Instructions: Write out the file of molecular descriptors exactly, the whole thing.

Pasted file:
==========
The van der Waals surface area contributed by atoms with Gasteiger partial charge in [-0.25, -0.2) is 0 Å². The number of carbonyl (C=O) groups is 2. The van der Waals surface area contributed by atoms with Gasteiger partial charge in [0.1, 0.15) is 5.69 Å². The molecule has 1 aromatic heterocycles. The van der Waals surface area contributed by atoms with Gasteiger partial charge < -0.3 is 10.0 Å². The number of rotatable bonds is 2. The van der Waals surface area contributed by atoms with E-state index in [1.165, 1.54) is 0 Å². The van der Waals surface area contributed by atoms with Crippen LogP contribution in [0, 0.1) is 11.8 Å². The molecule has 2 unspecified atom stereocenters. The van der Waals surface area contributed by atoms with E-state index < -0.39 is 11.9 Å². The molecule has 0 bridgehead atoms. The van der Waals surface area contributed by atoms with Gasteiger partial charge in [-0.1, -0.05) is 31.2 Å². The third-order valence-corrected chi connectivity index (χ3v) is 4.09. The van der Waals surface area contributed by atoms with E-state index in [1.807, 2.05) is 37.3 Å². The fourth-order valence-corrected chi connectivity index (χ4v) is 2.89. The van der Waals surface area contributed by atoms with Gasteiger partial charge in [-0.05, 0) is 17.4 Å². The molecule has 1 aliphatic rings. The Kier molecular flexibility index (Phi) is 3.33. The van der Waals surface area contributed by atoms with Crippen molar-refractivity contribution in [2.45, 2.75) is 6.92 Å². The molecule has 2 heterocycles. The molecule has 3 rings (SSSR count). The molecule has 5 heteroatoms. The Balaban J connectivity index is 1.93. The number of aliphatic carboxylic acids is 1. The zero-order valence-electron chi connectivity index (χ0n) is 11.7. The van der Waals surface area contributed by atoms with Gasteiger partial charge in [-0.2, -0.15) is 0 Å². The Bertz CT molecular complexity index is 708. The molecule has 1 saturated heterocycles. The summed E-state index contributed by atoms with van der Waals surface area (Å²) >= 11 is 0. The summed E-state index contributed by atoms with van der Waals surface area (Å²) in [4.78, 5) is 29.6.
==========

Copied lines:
The van der Waals surface area contributed by atoms with Gasteiger partial charge in [-0.25, -0.2) is 0 Å². The number of carbonyl (C=O) groups is 2. The van der Waals surface area contributed by atoms with Gasteiger partial charge in [0.1, 0.15) is 5.69 Å². The molecule has 1 aromatic heterocycles. The van der Waals surface area contributed by atoms with Gasteiger partial charge < -0.3 is 10.0 Å². The number of rotatable bonds is 2. The van der Waals surface area contributed by atoms with E-state index in [1.165, 1.54) is 0 Å². The van der Waals surface area contributed by atoms with Crippen LogP contribution in [0, 0.1) is 11.8 Å². The molecule has 2 unspecified atom stereocenters. The van der Waals surface area contributed by atoms with E-state index < -0.39 is 11.9 Å². The molecule has 0 bridgehead atoms. The van der Waals surface area contributed by atoms with Gasteiger partial charge in [-0.1, -0.05) is 31.2 Å². The third-order valence-corrected chi connectivity index (χ3v) is 4.09. The van der Waals surface area contributed by atoms with E-state index in [1.807, 2.05) is 37.3 Å². The fourth-order valence-corrected chi connectivity index (χ4v) is 2.89. The van der Waals surface area contributed by atoms with Gasteiger partial charge in [-0.05, 0) is 17.4 Å². The molecule has 1 aliphatic rings. The Kier molecular flexibility index (Phi) is 3.33. The van der Waals surface area contributed by atoms with Crippen molar-refractivity contribution in [2.45, 2.75) is 6.92 Å². The molecule has 2 heterocycles. The molecule has 3 rings (SSSR count). The molecule has 5 heteroatoms. The Balaban J connectivity index is 1.93. The number of aliphatic carboxylic acids is 1. The zero-order valence-electron chi connectivity index (χ0n) is 11.7. The van der Waals surface area contributed by atoms with Gasteiger partial charge in [-0.2, -0.15) is 0 Å². The Bertz CT molecular complexity index is 708. The molecule has 1 saturated heterocycles. The summed E-state index contributed by atoms with van der Waals surface area (Å²) >= 11 is 0. The summed E-state index contributed by atoms with van der Waals surface area (Å²) in [4.78, 5) is 29.6.